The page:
An overview on DHS’ cheer and pom teams competition season

“I think that this season went really well,” Jones said. “I’m really proud of everyone and how we worked together as a team and built great relationships with one another. This year was unlike any year I have had on the team [so far].”

Originating in the 1880s, cheer has been a part of the sports world for years. But it wasn’t until the 1960s that college cheerleading teams would start competing against each other. Since then, competitive cheerleading has skyrocketed in popularity. There are cheer competitions all over the world from the United States to countries like Australia and Germany. Along with national and international competitions, there are also state-wide competitions, such as the MHSAA districts, regionals, and finals. DHS’ varsity Cheer team has had quite the eventful season, with a total of nine competitions this school year. Junior cheerleader Leah Jones explains that the team worked very hard to prepare for these competitions.

“We practice three times a week,” Jones said. “On Tuesdays we practice for three hours. On Wednesdays we practice for two hours, and then again on Thursday for three hours. At times we add extra practices before competitions but only if it’s really necessary.”

Jones explains that along with these extra practices, the teams set goals for themselves before big competitions.

“There are, I think, 14 teams in our SVL,” Jones said. “Our coach said that she hoped to get around sixth place. There are a lot of teams that have really strong [cheer] programs. And, Dow is still trying to build our program. So we know, as for the SVL, we might not get first place. But, we still aim to meet those goals and get a good spot.”

Along with setting goals and putting in some hard work during practices, being bonded as a team is important. According to a Forbes article written by Brian Scudamore, team building is one of the most important things that groups or teams of people can do. It can build trust and help teams communicate better. Jones says that the cheer team being so bonded with each other, it helps them navigate conflict.

“If you need to correct someone on something, having that kind of close relationship with them makes it easier,” Jones said. “ Then [the correction] won’t come off the wrong way, And it just makes the practices and the competitions overall more enjoyable.”

The cheer team ended their season securing first place at their Shepard, Sanford-Meridian, and Crosstown Showdown meets. Their highest-scoring competition was their district competition at Rockford high school in Rockford, MI. They ended with a score of 693.62, the highest scoring round for them being round three with a score of 299.1.

“I think that this season went really well,” Jones said. “I’m really proud of everyone and how we worked together as a team and built great relationships with one another. This year was unlike any year I have had on the team [so far].”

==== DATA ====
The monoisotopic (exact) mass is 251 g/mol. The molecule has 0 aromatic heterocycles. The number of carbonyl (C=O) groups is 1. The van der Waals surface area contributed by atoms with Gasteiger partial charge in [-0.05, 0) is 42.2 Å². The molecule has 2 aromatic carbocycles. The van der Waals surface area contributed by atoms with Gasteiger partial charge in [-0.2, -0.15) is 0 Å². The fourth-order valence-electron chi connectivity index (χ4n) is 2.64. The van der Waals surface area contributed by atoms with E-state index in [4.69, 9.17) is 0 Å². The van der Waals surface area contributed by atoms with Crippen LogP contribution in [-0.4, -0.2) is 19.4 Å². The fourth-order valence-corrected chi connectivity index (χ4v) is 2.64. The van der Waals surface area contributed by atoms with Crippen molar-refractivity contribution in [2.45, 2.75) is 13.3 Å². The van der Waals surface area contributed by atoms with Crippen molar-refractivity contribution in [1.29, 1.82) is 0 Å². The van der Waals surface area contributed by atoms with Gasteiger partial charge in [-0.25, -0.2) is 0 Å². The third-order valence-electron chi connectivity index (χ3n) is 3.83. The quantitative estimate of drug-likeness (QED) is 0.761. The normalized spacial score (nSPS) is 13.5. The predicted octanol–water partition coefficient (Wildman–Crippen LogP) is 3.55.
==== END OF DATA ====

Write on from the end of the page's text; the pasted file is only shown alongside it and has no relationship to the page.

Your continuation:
Pom is a sport that is exclusive to the state of Michigan. Mid American Pompon, or MAPP, was founded in 1979. According to the MAPP website, it was founded with the intent of giving members the opportunity to learn routines and grow their skills in a positive environment, build self-esteem, and establish team unity. This competition season, DHS’ varsity and junior varsity pom teams have been striving to do just that. 

Junior and Varsity pom team member Adelyn Mikols explains that the team has very packed schedules around their competitions in order to prepare for them.

“It all depends on the week,” Mikols said. “On a normal week we practice Monday through Wednesday from 3:30 PM to 6:00 PM. However, during our competition season, we practice Monday through Thursday. In addition, we have Saturday morning practices from 7:00 AM to 10:00 or 10:30 AM. We also typically have basketball halftime performances on Fridays and we normally practice for a few hours before the games to prepare for them.”

The team is trying hard to work on their form and strength for this competition season. This means that in addition to practicing for multiple hours a week on their performance routines, they do lots of conditioning. Both varsity and junior varsity teams do drills to improve their core strength, their jumps, and their overall stamina. All of which has made Mikols feel very confident about their competition season this year.

“[Our goal] is to place as best as we can,” Mikols said. “We want to leave the competitions and the season proud of the work that we have put in.”

DHS started out their competition season strong, qualifying for their state competition with a score of 76.67. The team then went on to get fourth place out of five teams at the Mid American Pom Pon state competition.

Mikols says that the bond they have as a team plays into how they perform.

“We are very close,” Mikols said. “Our team is the smallest it has been in a long time. We only have nine people and we have all been through a lot together. We have all grown and done pom for a long time with each other.”

Mikols reveals how the team deals with stressful and tense situations.

“We aren’t always able to have team bonding, so it can be tough,” Mikols said. “Not having a team bond can cause a lot of strain on our team and makes things quite tense. But, we try to do things that lighten up the mood like taking a music and dance break during stressful times.”

Cheer and pom. Both are sports of sharp and precise movements combined with flowing dance elements to create flawless routines. And there is no doubt that both teams gave it their all when competing. Through strenuous practices and keeping their cool, DHS’ cheer and pom teams have done it all this season.

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Allison Sheets

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